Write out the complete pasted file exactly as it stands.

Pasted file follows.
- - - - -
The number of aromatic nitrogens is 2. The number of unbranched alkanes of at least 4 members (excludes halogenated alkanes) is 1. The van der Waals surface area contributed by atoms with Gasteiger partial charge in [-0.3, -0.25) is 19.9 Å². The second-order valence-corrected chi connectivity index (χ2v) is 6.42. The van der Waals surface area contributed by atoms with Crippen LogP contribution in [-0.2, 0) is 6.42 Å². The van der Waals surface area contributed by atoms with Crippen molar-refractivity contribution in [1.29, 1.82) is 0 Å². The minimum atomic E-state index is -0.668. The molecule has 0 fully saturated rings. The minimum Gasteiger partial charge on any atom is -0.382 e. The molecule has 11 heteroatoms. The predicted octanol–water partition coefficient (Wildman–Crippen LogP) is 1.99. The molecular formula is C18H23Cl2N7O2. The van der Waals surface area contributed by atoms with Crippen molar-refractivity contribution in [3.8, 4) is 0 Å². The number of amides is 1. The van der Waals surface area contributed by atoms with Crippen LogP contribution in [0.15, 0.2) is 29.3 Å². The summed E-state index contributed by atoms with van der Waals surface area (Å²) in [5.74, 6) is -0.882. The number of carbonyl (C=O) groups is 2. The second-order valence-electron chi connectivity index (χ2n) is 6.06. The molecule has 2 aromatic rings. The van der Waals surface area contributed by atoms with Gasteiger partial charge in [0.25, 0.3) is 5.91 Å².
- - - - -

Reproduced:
The number of aromatic nitrogens is 2. The number of unbranched alkanes of at least 4 members (excludes halogenated alkanes) is 1. The van der Waals surface area contributed by atoms with Gasteiger partial charge in [-0.3, -0.25) is 19.9 Å². The second-order valence-corrected chi connectivity index (χ2v) is 6.42. The van der Waals surface area contributed by atoms with Crippen LogP contribution in [-0.2, 0) is 6.42 Å². The van der Waals surface area contributed by atoms with Crippen molar-refractivity contribution in [1.29, 1.82) is 0 Å². The minimum atomic E-state index is -0.668. The molecule has 0 fully saturated rings. The minimum Gasteiger partial charge on any atom is -0.382 e. The molecule has 11 heteroatoms. The predicted octanol–water partition coefficient (Wildman–Crippen LogP) is 1.99. The molecular formula is C18H23Cl2N7O2. The van der Waals surface area contributed by atoms with Crippen molar-refractivity contribution in [3.8, 4) is 0 Å². The number of amides is 1. The van der Waals surface area contributed by atoms with Crippen LogP contribution in [0.15, 0.2) is 29.3 Å². The summed E-state index contributed by atoms with van der Waals surface area (Å²) in [5.74, 6) is -0.882. The number of carbonyl (C=O) groups is 2. The second-order valence-electron chi connectivity index (χ2n) is 6.06. The molecule has 2 aromatic rings. The van der Waals surface area contributed by atoms with Gasteiger partial charge in [0.25, 0.3) is 5.91 Å².